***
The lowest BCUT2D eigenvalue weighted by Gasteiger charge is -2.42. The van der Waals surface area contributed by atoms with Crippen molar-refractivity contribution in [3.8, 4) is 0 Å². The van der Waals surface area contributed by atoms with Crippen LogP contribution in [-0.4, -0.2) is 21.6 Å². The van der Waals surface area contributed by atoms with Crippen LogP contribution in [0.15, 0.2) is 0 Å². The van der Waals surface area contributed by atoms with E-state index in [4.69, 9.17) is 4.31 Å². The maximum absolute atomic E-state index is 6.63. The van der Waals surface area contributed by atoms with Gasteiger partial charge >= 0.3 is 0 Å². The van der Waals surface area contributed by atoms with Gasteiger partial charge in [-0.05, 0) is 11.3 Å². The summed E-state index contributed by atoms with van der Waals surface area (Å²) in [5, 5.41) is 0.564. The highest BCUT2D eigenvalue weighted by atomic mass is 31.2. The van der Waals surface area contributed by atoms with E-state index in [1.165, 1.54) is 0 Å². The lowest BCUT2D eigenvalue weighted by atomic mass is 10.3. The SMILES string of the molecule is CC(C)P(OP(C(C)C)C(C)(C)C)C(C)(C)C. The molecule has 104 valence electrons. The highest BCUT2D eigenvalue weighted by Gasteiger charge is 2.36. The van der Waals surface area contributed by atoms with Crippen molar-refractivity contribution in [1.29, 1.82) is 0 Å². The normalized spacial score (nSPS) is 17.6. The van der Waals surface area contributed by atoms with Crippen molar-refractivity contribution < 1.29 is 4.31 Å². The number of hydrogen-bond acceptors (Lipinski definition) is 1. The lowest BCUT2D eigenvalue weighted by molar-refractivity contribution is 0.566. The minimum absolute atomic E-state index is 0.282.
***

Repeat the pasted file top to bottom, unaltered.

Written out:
The lowest BCUT2D eigenvalue weighted by Gasteiger charge is -2.42. The van der Waals surface area contributed by atoms with Crippen molar-refractivity contribution in [3.8, 4) is 0 Å². The van der Waals surface area contributed by atoms with Crippen LogP contribution in [-0.4, -0.2) is 21.6 Å². The van der Waals surface area contributed by atoms with Crippen LogP contribution in [0.15, 0.2) is 0 Å². The van der Waals surface area contributed by atoms with E-state index in [4.69, 9.17) is 4.31 Å². The maximum absolute atomic E-state index is 6.63. The van der Waals surface area contributed by atoms with Gasteiger partial charge >= 0.3 is 0 Å². The van der Waals surface area contributed by atoms with Gasteiger partial charge in [-0.05, 0) is 11.3 Å². The summed E-state index contributed by atoms with van der Waals surface area (Å²) in [5, 5.41) is 0.564. The highest BCUT2D eigenvalue weighted by atomic mass is 31.2. The van der Waals surface area contributed by atoms with E-state index in [1.165, 1.54) is 0 Å². The lowest BCUT2D eigenvalue weighted by atomic mass is 10.3. The SMILES string of the molecule is CC(C)P(OP(C(C)C)C(C)(C)C)C(C)(C)C. The molecule has 104 valence electrons. The highest BCUT2D eigenvalue weighted by Gasteiger charge is 2.36. The van der Waals surface area contributed by atoms with Crippen molar-refractivity contribution in [1.29, 1.82) is 0 Å². The normalized spacial score (nSPS) is 17.6. The van der Waals surface area contributed by atoms with Crippen molar-refractivity contribution < 1.29 is 4.31 Å². The number of hydrogen-bond acceptors (Lipinski definition) is 1. The lowest BCUT2D eigenvalue weighted by molar-refractivity contribution is 0.566. The minimum absolute atomic E-state index is 0.282.